Turkey Update, 1st Youtube Video!

October 11, 2017

 

The turkeys are a great addition.  An earlier post described my movable pen and cattle trailer which I used to lock them up at night and avoid predation.  They quickly outgrew that idea.

So I put them in our old dairy barn and left them locked in for a couple of days to acclimate them to that space as home.  Then I opened the door and watched.

 

They are avid foragers of greens and insects, roaming now at nine weeks over approximately ten acres.  Oddly, they are attracted to humans and vehicles and really anything novel.

They started a bad habit of coming up on the back porch and lounging, especially if people were sitting there.  They weren’t bothersome, except for the prodigious quantities of excrement they produce.

So I made a hillbilly decision and put a fence around my back porch.  The turkeys are free-range, but the farmer is confined!

 


Disc Golf

August 29, 2017

 

 

August, 2014, driving into Darlington, my hometown. “Are those disc golf baskets?” I exclaimed. Yes, disc golf had come to Darlington, with 9 baskets placed around the perimeter of swimming pool park.

I was excited. About fifteen years ago I had taken up the sport when a friend introduced me to it. I bought a couple of discs and enjoyed playing at Platteville. I seemed to have a natural affinity for the sport as I have always loved throwing frisbees.

When Doug moved to Vermont, I quit playing and didn’t think about the sport much. But when I saw the baskets in Darlington I was eager to give it a try again.

I found a great group of guys who played a doubles league on Sundays and I could hold my own. The Halloween doubles tournament arrived and I showed up even though I had no partner. I was partnered with a pretty good player from Madison and we managed to tie for third place. ‘I’m pretty good at this,’ I thought.

So I joined the PDGA and signed up for my first sanctioned tournament in 2015.  I wasn’t sure which division to sign up for so I signed up for Pro Masters.  I played as well as I could at the time, but finished last.

Undeterred, I continued to practice.  At another tournament I learned that Madison would be hosting Amateur worlds in 2016, but you needed a certain number of points to qualify.  You receive points for every competitor you beat.

So I started playing in a lower division to get more points, and managed to win my first tournament in a thrilling comeback.  Now I was really hooked.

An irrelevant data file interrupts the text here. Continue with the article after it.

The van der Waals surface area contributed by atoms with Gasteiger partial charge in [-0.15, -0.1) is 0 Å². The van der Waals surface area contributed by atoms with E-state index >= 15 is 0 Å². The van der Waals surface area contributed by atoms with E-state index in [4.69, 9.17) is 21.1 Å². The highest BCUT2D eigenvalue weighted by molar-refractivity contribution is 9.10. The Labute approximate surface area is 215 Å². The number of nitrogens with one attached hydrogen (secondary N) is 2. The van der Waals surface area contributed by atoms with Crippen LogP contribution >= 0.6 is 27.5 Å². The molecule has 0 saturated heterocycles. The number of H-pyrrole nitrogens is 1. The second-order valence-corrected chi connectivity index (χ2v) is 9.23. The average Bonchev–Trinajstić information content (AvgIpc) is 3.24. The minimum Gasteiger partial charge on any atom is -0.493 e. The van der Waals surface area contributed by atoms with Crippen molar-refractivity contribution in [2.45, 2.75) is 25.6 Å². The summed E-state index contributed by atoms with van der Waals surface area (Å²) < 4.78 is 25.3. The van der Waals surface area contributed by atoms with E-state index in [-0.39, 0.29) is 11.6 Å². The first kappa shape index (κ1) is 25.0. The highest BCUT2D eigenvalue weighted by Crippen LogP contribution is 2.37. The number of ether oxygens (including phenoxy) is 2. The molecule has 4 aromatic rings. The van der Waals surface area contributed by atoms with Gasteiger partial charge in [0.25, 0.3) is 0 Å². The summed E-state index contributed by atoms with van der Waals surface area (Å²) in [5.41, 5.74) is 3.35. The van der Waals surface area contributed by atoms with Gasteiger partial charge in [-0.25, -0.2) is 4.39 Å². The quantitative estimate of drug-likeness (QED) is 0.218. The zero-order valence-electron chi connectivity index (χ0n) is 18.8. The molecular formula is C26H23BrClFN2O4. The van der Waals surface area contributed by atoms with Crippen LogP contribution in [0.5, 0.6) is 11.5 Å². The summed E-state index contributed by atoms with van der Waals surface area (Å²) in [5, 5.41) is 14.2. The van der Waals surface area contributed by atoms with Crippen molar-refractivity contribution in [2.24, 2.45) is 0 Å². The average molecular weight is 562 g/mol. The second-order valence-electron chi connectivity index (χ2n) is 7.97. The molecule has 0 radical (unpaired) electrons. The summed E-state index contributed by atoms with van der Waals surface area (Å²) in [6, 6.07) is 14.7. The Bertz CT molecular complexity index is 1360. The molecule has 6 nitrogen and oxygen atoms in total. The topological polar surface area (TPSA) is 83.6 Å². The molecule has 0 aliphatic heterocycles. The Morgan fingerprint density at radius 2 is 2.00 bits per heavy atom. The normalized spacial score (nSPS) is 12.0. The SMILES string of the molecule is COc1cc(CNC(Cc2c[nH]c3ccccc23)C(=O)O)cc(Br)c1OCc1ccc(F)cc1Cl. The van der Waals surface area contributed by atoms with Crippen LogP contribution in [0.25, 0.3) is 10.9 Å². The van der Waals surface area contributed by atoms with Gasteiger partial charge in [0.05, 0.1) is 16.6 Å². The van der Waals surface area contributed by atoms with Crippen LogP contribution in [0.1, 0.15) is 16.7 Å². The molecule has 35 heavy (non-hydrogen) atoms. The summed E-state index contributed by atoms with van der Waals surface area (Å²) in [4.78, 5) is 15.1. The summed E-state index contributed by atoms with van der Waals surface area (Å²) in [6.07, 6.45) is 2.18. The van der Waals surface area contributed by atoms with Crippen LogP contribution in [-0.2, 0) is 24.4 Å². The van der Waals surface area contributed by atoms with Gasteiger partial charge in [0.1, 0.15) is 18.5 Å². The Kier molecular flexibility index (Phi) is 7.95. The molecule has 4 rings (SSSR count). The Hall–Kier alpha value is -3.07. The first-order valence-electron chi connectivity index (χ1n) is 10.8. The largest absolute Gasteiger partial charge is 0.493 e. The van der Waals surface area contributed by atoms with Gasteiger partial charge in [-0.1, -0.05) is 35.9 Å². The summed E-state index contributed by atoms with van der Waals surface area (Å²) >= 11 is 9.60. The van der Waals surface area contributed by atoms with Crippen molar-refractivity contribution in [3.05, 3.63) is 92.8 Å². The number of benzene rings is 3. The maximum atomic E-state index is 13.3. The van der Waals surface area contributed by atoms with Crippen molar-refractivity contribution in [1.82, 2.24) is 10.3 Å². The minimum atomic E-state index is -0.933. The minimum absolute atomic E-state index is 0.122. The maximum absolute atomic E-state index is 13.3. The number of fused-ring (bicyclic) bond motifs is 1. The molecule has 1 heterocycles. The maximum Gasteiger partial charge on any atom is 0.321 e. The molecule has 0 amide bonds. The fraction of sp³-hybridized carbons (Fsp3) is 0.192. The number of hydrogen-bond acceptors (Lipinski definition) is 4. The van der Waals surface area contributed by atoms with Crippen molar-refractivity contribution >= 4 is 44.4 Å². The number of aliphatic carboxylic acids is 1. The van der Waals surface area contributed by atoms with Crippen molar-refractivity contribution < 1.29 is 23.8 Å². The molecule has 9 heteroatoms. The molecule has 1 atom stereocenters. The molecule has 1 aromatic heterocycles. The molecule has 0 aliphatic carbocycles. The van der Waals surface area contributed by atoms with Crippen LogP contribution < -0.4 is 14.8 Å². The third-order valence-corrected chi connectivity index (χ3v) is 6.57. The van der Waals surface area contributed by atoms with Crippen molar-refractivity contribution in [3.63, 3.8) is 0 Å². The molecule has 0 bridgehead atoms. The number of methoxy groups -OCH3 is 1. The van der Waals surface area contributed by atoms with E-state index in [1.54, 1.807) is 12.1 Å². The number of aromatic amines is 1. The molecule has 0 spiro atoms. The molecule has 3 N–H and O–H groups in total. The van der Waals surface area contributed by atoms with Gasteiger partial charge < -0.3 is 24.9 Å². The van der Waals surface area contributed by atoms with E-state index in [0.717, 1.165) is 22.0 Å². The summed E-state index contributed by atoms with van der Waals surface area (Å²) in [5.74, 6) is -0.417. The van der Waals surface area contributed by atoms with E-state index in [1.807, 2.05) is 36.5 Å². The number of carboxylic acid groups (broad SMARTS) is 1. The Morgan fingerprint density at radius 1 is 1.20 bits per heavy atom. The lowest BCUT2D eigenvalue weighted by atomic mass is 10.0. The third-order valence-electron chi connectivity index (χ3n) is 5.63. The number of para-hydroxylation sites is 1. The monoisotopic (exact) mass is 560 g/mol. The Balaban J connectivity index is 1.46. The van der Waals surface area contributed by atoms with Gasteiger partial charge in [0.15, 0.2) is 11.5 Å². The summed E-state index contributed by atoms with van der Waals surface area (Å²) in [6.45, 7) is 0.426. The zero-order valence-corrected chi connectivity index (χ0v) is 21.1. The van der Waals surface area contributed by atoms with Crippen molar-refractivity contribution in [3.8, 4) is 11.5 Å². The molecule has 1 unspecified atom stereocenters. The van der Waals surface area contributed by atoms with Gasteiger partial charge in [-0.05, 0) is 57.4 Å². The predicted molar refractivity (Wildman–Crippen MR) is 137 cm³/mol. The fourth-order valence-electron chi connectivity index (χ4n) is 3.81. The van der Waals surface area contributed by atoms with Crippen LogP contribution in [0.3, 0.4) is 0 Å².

The next year Worlds at Madison was a great experience with competitors from all around the world.  I finished 53rd out of 71 competitors in the Advanced Masters division, (40-49 years of age).    Not as good as I hoped, but I continued to practice.  I won two more tournaments in 2016.

This year I wasn’t sure if I would take the time to play Worlds.  But it was located in the Quad Cities of Iowa and Illinois, only 2 and a half hours from my home.  So I decided to play and finished about the same as last year, 58th out of 76 competitors.  Another great experience, though.

This was where these photos were taken.  At the top is me, driving, or throwing off the tee.  The bottom photo is me putting.  You can tell I take it seriously, but so do everyone else who play at this level.

It looks like my disc golf career is going to have to slow as I am taking a more active role in the marketing of Jordandal farms meat.  I’ve been selling most Saturdays at the Westside Farmers Market in Madison.  Most tournaments are on Saturdays, some on Sundays, but even the Sunday tournaments will be difficult as the Farmers Market is more taxing than most would guess unless you’ve experienced it.


American Toad Tadpoles

June 20, 2017

 

May was a wet month with rain every couple of days.  My pig wallows filled with water.  One wallow that had yet to see pigs this spring was used as breeding grounds for the opportunistic American Toad.

The frog species on our farms almost exclusively use my parents’ pond for breeding since it was built in 1992.  Toads are not as picky and will breed in any standing water, sometimes to the detriment of the resulting tadpoles as often these water holes will dry up if the rains stop.  And that is what happened here as the first two weeks of June saw warm temperatures and no rain.